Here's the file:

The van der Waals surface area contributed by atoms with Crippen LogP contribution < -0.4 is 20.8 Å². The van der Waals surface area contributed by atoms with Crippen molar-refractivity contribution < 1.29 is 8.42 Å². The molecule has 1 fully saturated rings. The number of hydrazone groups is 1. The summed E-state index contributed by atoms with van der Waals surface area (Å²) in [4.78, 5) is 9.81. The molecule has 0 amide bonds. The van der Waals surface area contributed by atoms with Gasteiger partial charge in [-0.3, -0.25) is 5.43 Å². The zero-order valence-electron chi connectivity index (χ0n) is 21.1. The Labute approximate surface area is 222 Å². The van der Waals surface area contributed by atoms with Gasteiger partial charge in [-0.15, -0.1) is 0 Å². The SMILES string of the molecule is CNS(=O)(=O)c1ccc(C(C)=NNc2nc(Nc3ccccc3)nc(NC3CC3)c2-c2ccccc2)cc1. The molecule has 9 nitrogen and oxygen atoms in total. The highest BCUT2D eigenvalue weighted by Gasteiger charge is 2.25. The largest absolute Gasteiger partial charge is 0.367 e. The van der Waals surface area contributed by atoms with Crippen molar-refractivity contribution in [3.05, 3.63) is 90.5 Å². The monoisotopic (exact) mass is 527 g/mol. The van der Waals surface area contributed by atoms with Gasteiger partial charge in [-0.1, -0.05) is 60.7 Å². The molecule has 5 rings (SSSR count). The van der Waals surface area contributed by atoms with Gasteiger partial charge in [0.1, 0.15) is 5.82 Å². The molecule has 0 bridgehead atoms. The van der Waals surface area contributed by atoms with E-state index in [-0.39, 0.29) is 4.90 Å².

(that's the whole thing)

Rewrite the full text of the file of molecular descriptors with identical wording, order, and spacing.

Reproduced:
The van der Waals surface area contributed by atoms with Crippen LogP contribution < -0.4 is 20.8 Å². The van der Waals surface area contributed by atoms with Crippen molar-refractivity contribution < 1.29 is 8.42 Å². The molecule has 1 fully saturated rings. The number of hydrazone groups is 1. The summed E-state index contributed by atoms with van der Waals surface area (Å²) in [4.78, 5) is 9.81. The molecule has 0 amide bonds. The van der Waals surface area contributed by atoms with Gasteiger partial charge in [-0.3, -0.25) is 5.43 Å². The zero-order valence-electron chi connectivity index (χ0n) is 21.1. The Labute approximate surface area is 222 Å². The van der Waals surface area contributed by atoms with Gasteiger partial charge in [-0.15, -0.1) is 0 Å². The SMILES string of the molecule is CNS(=O)(=O)c1ccc(C(C)=NNc2nc(Nc3ccccc3)nc(NC3CC3)c2-c2ccccc2)cc1. The molecule has 9 nitrogen and oxygen atoms in total. The highest BCUT2D eigenvalue weighted by Gasteiger charge is 2.25. The largest absolute Gasteiger partial charge is 0.367 e. The van der Waals surface area contributed by atoms with Crippen molar-refractivity contribution in [3.05, 3.63) is 90.5 Å². The monoisotopic (exact) mass is 527 g/mol. The van der Waals surface area contributed by atoms with Gasteiger partial charge in [-0.1, -0.05) is 60.7 Å². The molecule has 5 rings (SSSR count). The van der Waals surface area contributed by atoms with Gasteiger partial charge in [0.1, 0.15) is 5.82 Å². The molecule has 0 bridgehead atoms. The van der Waals surface area contributed by atoms with E-state index in [-0.39, 0.29) is 4.90 Å².